Last year I posted a blog ‘How to cure schizophrenic organisations’ (http://www.stratsim.co.nz/new-blog/how-to-cure-schizophrenic-organisations).
My proposition in that blog was that organisations, like sufferers of the neurodevelopmental disorders autism and schizophrenia; have an information-gating deficit i.e. poor processes for separating the information ‘chaff’ from the critical and important. Everyone, from customers, staff to senior managers struggle to figure out what they should be paying attention to; and what to ignore. There is information coming at them all at once, at the same speed, at the same volume. It’s the information equivalent of ‘Where’s Wally’.
In their October 2015 article: “The Journey to Government’s Digital Transformation”, Deloitte conclude that ‘Successful public bodies will be more flexible, adapting to the one constant of the new digital age: change itself [and that a] lack of strategy is the leading barrier impeding organizations from taking full advantage of digital trends’.
The ‘Where’s Wally’ problem described above is really just a symptom of organisations whose information dependent objectives are thwarted by (as Deloitte put it) ‘cultures, processes, and skill sets that are out of step with a technologically advanced, citizen-centric era [but who’s] leaders are [inevitably] required to make decisions more quickly in the face of a constant evolution’.
That’s a ‘pretty big job’. I want to take a look at an emerging methodology, LINQ that we’ve used to support organisations in developing and implementing a digital information strategy. LINQ has some similarities to Google Maps.
Let’s go back to this concept of Information-Gating. How to zoom-in for fine detail AND zoom-out again to the big picture, on-demand, in a joined-up fashion that doesn’t take weeks or months? Google Maps does this really well by filtering out the detail as you zoom out. You can be down in the weeds, looking at an individual house; or zoom out to the whole country. At an organisational view; looking at an individual process, but also how that fits into the entire organization.
Take this example of a nice bungalow at 2230 Lake Ave, Baltimore, Maryland 21213, United States of America. Below we have the street-level view of the property; building, road and utilities. This is the equivalent of looking at an individual process within the organization; in the example below a TCO Calculation performed by ‘Brian’. We can even capture relevant data about this process; Brian’s overhead hourly rate ($86.00), the duration and frequency of the process he performs (2 hours each Monday, Tuesday, Wednesday and Thursday) and the annualized cost of the process; $35,776.00.
In Google Maps, as you zoom out the less-relevant information is ‘gated’ (removed) while the more relevant information at this level of enhanced. The organisational view below; we’re no longer interested in an individual process but rather the group of processes or the team if fits within. In the example below we can see the ‘TCO Calc’ process is part of a larger ‘TCP Process’ and by adding the annualised cost of all the processes in the group we have an annualized cost of $89,000.00 per year. This view is the equivalent of zooming out to a city view of Baltimore in Google Maps (below) where 2230 Lake Ave and Lake Ave itself has disappeared (although, like the LINQ model, we know we can go back down to that level at any time).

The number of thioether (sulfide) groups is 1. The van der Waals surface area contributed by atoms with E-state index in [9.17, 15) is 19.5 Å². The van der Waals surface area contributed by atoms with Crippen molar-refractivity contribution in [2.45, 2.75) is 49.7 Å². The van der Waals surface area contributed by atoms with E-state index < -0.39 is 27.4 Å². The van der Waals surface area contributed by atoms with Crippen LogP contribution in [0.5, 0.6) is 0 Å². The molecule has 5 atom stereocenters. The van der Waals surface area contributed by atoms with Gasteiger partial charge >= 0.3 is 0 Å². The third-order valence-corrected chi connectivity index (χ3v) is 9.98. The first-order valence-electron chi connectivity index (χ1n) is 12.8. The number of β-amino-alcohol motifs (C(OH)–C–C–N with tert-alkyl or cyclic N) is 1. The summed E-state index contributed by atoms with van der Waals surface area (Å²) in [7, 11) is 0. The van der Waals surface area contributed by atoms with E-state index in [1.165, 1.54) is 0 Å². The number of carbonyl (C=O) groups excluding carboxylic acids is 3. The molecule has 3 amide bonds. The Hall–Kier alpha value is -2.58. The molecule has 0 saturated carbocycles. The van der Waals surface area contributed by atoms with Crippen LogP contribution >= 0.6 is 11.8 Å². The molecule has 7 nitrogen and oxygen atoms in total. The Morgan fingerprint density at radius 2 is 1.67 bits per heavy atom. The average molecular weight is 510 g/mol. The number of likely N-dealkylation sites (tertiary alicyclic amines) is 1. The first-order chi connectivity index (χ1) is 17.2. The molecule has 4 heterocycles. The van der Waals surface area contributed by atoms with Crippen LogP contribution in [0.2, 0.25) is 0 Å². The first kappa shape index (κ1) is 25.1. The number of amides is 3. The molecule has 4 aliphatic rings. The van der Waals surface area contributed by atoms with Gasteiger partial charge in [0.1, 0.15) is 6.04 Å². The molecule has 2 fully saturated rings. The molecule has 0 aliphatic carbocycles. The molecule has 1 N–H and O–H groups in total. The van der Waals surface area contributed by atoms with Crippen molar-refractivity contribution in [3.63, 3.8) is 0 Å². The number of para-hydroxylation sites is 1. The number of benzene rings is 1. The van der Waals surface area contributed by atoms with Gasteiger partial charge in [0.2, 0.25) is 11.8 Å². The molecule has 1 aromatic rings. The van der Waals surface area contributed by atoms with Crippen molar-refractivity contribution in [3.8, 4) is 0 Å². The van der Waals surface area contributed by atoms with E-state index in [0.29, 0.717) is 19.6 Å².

And so in Google Maps we can keep moving out to a wider view; the whole State of Maryland perhaps representing a whole Business Unit (below) and eventually right out to the entire USA providing a view of the whole organization. In the LINQ diagram below the entire TCO Process is collapsed to a single node because at this organizational view, that is all we need or want for context. In Google Maps we can easily se where Maryland is relevant to the country-view, or where the TCO process fits with the wider organisation.
As with Google Maps, the underlying information-supply-chain data in LINQ remains joined-up, albeit hidden and, like Google Maps we can dive straight back into the original detail on demand; or perhaps into another part of the map/organization i.e. Billings Montana/Asset Assessment Process.
Organisations we work with are wanting to reach a standard that when someone asks 'Where's Wally'? you want to cut through the noise and be able to say: ‘Wally is here’
This information-supply-chain approach behind LINQ is an extraordinarily simple but powerful approach that organisations can use to identify what to pay attention to and what to ignore but like any tool, to be successful that cannot happen in isolation. On this point Deloitte are unequivocal, pointing out that Digitally Savvy Leadership is a game changer. Successful organisations have a clear digital strategy targeting fundamental transformation with collaboration frameworks, agile planning and implementation methodologies, innovation by design (http://www.stratsim.co.nz/new-blog/innovation-by-design-kill-the-chicken-pt-iii) risk management and adaptive procurement policies to name a few. All tuned for quickly identifying and taking full advantage of emerging digital trends. That is what separates those organisations from the ‘also-rans’.
At StratSim we live to do this work for our customers; digital strategy coupled to practical plans that deliver results. If that sounds like you, please feel free to give us a call.
The journey to government’s digital transformation - Deloitte: